I live 3,000 miles away from Los Angeles, yet I've received several phone calls in the last week from patients seeking prescriptions for potassium iodide. Even in New York City, where I practice, pharmacies are selling out of these pills.
It's all in response to the ominous reports from Japan, where a stricken nuclear power plant in Fukushima has been emitting radiation since weathering the twin assaults of a magnitude 9.0 earthquake and a devastating tsunami. U.S. Surgeon General Regina Benjamin's endorsement of the idea that the public should stock up on the pills as a "precaution" only provoked more fear.
One of my patients, a 62-year-old editor named "Kate," was insistent. She had charted the course that clouds of radiation emanating from northeastern Japan might take.
How do you know that the winds won't blow the radiation from Japan to Hawaii to California to here, she asked me, the anxiety evident in her voice. Don't you think I need to be prepared?
I did my best to fight fear with fact, explaining that the chances of a significant amount of radiation getting even as far as Hawaii were extremely close to zero. She didn't sound reassured.
I pointed out that following the Chernobyl disaster in 1986 — the granddaddy of nuclear accidents — clouds of radiation blew from the Ukraine over Europe, but there is absolutely no evidence that it increased cancer rates there as a result. That didn't seem to calm Kate's nerves either.
Nuclear radiation does contain cancer-causing chemical isotopes, including iodine-131, cesium-137, strontium-90 and plutonium-239. Though plutonium remains in the environment for several thousand years, multiple studies have shown that significant radiation exposure — some reports say as much as 1,000 millisieverts — is required to increase the cancer incidence by even 5%. For the sake of comparison, a chest X-ray exposes a patient to 0.1 millisievert of radiation.
It's all about the amount of exposure and how long you are exposed, I told Kate. You have no risk whatsoever. If you want to keep an emergency supply of water, food and your regular medications on hand in case of emergency, that makes sense. But potassium iodide doesn't.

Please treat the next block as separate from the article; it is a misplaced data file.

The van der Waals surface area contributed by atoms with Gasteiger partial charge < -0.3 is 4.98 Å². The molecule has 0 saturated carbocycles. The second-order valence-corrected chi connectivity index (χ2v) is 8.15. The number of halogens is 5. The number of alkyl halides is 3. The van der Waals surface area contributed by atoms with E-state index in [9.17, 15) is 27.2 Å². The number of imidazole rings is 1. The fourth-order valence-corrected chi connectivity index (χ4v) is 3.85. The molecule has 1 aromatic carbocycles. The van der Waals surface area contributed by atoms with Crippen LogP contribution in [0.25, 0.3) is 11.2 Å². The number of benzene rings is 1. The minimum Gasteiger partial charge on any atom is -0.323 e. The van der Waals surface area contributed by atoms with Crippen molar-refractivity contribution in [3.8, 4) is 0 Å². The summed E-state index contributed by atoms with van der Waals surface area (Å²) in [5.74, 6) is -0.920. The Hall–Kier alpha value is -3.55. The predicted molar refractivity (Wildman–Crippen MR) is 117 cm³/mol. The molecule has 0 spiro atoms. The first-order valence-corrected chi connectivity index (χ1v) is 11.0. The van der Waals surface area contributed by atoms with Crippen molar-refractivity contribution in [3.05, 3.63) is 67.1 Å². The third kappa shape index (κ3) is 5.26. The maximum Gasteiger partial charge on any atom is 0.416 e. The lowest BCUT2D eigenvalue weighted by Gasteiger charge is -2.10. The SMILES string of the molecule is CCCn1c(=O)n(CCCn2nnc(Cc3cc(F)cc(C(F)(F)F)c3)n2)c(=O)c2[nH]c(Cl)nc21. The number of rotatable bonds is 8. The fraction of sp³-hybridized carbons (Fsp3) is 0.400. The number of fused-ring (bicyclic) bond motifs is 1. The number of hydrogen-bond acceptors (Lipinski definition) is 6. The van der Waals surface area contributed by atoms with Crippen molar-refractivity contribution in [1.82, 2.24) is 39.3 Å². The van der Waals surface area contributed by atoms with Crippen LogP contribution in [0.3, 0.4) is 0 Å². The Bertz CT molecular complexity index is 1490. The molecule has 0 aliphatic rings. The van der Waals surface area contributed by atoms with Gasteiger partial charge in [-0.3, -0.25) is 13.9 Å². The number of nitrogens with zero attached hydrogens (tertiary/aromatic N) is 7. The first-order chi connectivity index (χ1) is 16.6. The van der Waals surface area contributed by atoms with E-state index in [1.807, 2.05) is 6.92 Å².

But she was still not convinced. She had Googled "Chernobyl" and discovered that 17 million people in Poland had been given potassium iodide pills in the months following the disaster to protect their thyroids against radioactive iodine. Her informal research informed her that 6,000 Russian children had developed thyroid cancer, most of them from drinking milk that was contaminated with radioactive iodine. She said she thought of those poor children and wondered whether it could happen to her. What was the downside to keeping the pills around, just in case?
Potassium iodide pills work because they fill the thyroid gland with a safer form of iodine, thus helping prevent the uptake of any radioactive iodine that might be encountered. But the problem, I told Kate, is that if you have the pills you'll be tempted to take them — and they aren't without side effects.
Potassium iodide can interfere with the body's normal production of thyroid hormone, leading to hypothyroidism, or can provoke an already diseased thyroid gland to make too much of the hormone. The pills can also cause nausea and diarrhea, and you can develop an allergy to them, I said.
Having them in her medicine cabinet could also send her brain the erroneous message that radiation exposure could be imminent.
Kate's interest in the pills waned when she heard all of this, and I was aware that I was using one fear (of the pill's side effects) to combat another (the radiation).
People are afraid of the unknown, especially invisible dangers like radiation. Many of us, including Kate, remember the nervous days in the 1960s when we endured air raid drills and hid under our desks at school, anticipating a nuclear attack. When we hear the term "radiation," even if it is all the way across the ocean, we can't help the impulse to personalize the risk and think we could be next.
The idea of getting cancer also terrorizes us, compounding our radiation fear and sending us on frantic searches for antidotes like potassium iodide.
I completely understood where Kate was coming from, even though I was convinced she had no cause for concern. Despite feeling sympathetic, I had no intention of prescribing the pills or encouraging their use.
If I were living in the vicinity of the Fukushima plant, I might consider taking potassium iodide. But not Hawaii, not in California — and definitely not in New York.
Siegel is an associate professor of medicine and medical director of Doctor Radio at New York University Langone Medical Center.